NarxCare has become highly criticized for erroneously labeling patients as “high-risk” due to discriminating factors like race, socioeconomic status, history of sexual abuse, and even a person’s pets.

That’s because the platform uses data from a person’s criminal history, pharmacy records, medical history, and other sources only known to Appriss. And the computing software looks for things like arrests, the distance driven to doctors and pharmacies, past sexual trauma, and other factors linked to the increased risk of opioid abuse. This can lead to some not-so-funny mix-ups, like a person being flagged at the pharmacy and turned away because all of their pet’s anti-seizure medications are under the owner’s name.

For example, it assumes that if a person is driving far for the medication of medical services, they may be doctor shopping. These “risk factors,” along with others, work to form the score assigned to each person seeking medical care in a state, hospital, or pharmacy that uses the NarxCare platform. But it is also well-documented that minority races are much more likely to be involved in the criminal justice system and charged and convicted of drug crimes despite representing a disproportionately smaller population. So, this can lead to people being labeled as addicts based on discrimination and people addicted to opioids not being identified simply because of their race.

The Unforeseen Consequences of Regulation

Unfortunately, addiction isn’t that simple. While opioid misuse is undoubtedly a significant problem, many people are surprised to learn that around 70 percent of adults have taken medical opioids. Yet, only 0.5 percent suffer from opioid use disorder. Even within the age group at highest risk, only one out of every 314 privately insured patients who have been prescribed opioids misuse them.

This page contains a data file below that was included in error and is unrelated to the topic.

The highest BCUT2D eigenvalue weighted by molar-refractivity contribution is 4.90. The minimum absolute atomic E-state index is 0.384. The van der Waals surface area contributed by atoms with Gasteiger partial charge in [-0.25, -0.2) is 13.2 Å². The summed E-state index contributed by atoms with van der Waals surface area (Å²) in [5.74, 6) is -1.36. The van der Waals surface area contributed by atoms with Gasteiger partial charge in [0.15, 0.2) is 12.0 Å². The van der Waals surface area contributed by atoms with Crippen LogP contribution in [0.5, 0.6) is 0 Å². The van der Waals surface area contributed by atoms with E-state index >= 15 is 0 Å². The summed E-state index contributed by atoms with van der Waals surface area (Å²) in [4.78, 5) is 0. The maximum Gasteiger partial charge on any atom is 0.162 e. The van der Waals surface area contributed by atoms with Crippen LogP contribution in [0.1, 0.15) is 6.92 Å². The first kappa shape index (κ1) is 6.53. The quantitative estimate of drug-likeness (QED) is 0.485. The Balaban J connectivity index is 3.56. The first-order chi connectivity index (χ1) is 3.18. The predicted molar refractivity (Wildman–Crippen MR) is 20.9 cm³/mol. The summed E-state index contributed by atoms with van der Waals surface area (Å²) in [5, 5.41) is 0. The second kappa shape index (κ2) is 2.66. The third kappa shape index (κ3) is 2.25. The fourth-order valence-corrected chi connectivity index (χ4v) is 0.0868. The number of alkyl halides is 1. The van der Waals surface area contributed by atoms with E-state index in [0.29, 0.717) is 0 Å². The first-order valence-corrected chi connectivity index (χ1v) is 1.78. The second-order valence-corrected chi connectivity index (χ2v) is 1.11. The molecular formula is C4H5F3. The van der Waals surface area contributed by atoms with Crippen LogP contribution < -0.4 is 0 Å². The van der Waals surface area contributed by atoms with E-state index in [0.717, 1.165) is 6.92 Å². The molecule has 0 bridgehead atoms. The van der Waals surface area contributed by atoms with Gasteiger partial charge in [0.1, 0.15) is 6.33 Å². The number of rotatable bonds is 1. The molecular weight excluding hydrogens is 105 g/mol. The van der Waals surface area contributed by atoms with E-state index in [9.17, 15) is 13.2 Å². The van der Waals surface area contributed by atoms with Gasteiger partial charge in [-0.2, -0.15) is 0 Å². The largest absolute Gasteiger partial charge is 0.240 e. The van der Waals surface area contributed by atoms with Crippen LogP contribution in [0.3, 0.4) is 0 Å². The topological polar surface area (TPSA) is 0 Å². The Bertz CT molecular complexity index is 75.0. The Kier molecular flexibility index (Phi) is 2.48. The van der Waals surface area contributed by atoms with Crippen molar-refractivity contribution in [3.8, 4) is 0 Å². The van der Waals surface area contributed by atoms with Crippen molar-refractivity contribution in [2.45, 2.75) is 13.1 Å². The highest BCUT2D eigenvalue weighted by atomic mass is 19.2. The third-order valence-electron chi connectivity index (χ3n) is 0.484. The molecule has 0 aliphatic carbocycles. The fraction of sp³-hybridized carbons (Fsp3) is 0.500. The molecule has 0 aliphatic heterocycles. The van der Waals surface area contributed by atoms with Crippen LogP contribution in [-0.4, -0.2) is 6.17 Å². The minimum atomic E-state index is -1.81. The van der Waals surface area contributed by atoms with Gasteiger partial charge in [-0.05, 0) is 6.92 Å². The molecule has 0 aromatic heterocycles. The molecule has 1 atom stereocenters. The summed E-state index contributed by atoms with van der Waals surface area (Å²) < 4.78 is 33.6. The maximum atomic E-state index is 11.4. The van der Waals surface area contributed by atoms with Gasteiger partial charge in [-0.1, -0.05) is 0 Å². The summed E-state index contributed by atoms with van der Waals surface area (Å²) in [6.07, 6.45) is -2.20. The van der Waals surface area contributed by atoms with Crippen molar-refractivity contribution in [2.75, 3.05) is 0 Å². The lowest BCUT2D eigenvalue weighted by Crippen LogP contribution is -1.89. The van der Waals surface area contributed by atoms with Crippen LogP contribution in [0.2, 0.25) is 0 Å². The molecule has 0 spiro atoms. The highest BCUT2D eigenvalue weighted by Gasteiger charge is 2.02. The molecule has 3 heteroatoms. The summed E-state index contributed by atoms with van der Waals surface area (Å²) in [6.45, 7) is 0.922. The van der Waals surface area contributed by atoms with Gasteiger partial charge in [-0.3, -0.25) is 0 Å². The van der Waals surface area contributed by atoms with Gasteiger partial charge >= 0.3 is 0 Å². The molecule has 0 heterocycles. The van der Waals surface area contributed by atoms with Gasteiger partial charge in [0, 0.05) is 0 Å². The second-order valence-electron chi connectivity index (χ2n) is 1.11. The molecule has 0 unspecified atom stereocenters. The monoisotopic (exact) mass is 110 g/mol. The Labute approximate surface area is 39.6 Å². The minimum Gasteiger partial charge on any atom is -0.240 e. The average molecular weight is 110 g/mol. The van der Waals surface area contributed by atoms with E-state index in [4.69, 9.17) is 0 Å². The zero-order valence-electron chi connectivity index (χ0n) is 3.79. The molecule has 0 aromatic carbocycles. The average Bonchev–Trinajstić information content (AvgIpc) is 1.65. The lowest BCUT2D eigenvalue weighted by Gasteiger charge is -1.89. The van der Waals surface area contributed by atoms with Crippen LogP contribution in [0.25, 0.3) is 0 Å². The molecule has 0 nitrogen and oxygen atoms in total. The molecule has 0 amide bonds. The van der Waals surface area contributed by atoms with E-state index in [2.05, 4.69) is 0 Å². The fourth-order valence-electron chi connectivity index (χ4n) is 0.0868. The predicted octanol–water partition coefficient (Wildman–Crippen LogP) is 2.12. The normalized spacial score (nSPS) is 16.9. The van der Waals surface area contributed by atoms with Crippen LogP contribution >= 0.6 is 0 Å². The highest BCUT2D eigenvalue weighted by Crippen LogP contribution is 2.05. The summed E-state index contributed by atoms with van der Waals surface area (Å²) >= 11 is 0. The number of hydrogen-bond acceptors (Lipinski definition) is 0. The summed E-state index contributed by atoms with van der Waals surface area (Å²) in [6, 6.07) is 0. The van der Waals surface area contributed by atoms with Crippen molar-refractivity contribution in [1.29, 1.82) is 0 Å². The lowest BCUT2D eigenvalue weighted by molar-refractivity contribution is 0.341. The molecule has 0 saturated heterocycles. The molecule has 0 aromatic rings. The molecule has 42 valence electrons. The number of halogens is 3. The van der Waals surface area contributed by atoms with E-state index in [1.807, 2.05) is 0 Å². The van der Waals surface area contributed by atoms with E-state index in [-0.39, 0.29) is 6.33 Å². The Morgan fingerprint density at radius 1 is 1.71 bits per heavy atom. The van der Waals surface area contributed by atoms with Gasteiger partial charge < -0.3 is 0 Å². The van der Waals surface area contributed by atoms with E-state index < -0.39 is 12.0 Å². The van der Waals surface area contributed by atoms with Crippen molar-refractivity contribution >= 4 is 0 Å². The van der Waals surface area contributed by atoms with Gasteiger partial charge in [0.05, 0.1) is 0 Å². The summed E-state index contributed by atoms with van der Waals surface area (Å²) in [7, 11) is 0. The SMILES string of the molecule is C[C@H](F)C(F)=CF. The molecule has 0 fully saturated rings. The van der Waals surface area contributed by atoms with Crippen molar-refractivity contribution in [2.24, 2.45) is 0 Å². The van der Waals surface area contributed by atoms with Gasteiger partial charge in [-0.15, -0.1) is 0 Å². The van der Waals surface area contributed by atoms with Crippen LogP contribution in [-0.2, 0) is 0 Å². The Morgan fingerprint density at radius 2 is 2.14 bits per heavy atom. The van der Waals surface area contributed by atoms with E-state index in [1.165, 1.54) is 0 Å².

Too much stock is being placed in the NarxCare platform. What was supposed to help physicians inform their decision has become a default authority on whether or not a patient is given pain medication, and in many cases, treated with dignity.

The internet is filled with stories of people who have been kicked out of hospitals, dropped by their doctors, and accused of being addicts after they were identified as “high-risk,” yet had legitimate pain. This is happening because people who have more substantial medical histories are more likely to be flagged. Instead of turning away new drug seekers and doctor shoppers, the NarxCare platform frequently misses these high-risk individuals and instead labels life-long chronic pain patients as high-risk. And like we found with Oxycontin when pain medications are restricted, overdoses get worse. Among patients with long-term opioid prescriptions, research has shown that stopping those prescriptions without providing effective alternative care is associated with nearly triple the risk of overdose death.

Sadly, the NarxCare screening tool is an effort in the wrong direction, and a poor one at that. If prescription opioids were more than a catalyst to the problem, they might be more effective. And even if it were the right target, much more care would need to be taken in its use to ensure ethical use.




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Michael Leach is a Certified Clinical Medical Assistant, who has over 5 years of experience working in the field of addiction. He spent his career working under the board-certified Addictionologist Dr. Rohit Adi. His experience includes working with families during their loved one’s stay in treatment, helping those with substance abuse issues find treatment, and teaching life skills to patients in a recovery atmosphere. Though he has worked in many different areas of rehabilitation, the majority of his time was spent working one on one with patients who were actively withdrawing from drugs. Withdrawal and the fear of going through it is one biggest reason why an addict continues to use and can be the most difficult part of the rehabilitation process. His experience in the withdrawal atmosphere has taught him that regardless of what approach a person takes to get off drugs, there are always mental and emotional obstacles that need to be overcome. He believes having someone there to help a person through these obstacles can make all the difference during the withdrawal process.